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A Dickens of a Christmas

Christmas is a joy of new and old – surprise presents, surprise visits, cards and music – but all wrapped around with old friends and things we have done over and over and will do again when the time comes round.

Yesterday we sat radiantly to watch Michael Caine learn again the message of Christmas – with the Muppets, singing the songs, saying the words and knowing the truths – ‘God bless us – every one’

Last week’s review of the papers had introduced me to The Cricket on the Hearth – a less well-known Christmas story from Charles Dickens: A Christmas Carol’s lesser-known successor gets its moment in the spotlight | Books | The Guardian

I might have come across it earlier in life as it is there in the Dickens collection inherited from my grandmother – It lived with those other blue jacketed volumes behind the glass door of a bookcase. The doors bound shut via a thread wound around two brass knobs – This thread was a great attraction and was fiddled with often by small boys – but this did not lead to regular reading of the genius word protected. So far I am struggling with the story of the cricket.

I have done much better with Claire Hilton’s brief muse on another Christmas story from Dickens’ real life when he visited St Luke’s Mental Hospital in London. We read that he found one ward silent – bereft of any stimulation or cues which would help the residents relate to the outside world, or the time of year. Other wards were more lively: decorated with coloured prints, china shepherdesses, having tables, carpets, comfortable chairs and an open fire. You can just see the risk averse dominance in one place contrasting with the humanity of others. Dickens remarks on the influence of the environment on the well-being and mental state of the residents.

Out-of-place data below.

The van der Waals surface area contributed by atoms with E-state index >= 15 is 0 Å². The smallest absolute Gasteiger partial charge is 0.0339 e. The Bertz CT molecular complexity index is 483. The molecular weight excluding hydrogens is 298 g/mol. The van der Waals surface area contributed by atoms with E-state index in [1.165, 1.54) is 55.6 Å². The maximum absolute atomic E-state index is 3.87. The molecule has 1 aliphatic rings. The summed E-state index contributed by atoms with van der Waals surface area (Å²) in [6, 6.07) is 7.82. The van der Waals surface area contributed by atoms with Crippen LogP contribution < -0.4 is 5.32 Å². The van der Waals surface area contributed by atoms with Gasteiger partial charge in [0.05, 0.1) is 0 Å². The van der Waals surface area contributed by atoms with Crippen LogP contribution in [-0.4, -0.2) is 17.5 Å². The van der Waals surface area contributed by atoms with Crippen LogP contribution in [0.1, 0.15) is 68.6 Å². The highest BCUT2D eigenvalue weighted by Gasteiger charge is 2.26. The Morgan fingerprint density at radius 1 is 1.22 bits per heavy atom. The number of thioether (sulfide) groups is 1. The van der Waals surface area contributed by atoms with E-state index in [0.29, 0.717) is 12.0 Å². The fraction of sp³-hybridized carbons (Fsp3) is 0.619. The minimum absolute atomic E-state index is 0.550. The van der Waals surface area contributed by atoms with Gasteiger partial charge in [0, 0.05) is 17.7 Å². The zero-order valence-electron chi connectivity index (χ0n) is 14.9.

He witnessed the dance – joined by members of staff as well as residents, including the resident doctor and his family. The lighting of the tree. The shining faces and the pleasure of cake and a mug. All conducted with decorum and restraint – but no physical restraints

On the ending of the celebration males and females returned in silence to their still and separate wards.

So we learn of the impact of social therapy before the age when effective medication became available.

There is more to learn about Dickens’ interest in mental health and the care of the mentally ill - 10_Oswald_pp93_102 Corrected May 25.pdf (

Dreadfully we discover that while he was a great observer of the human condition and sympathiser with the poor, neglected, imprisoned and ill, the great man had, like so many of us, flaws in his personal life. When infatuated with a younger woman he tried to have his wife Catherine certified so that he could set her aside. His friend Dr Thomas Harrington Tuke refused to collaborate on this – For she was not insane: Charles Dickens was a ruthless Victorian husband. Like my great-grandfather | Ian Jack | The Guardian

Let us all stand up for truth like Tuke – Such courage is much desired just now.

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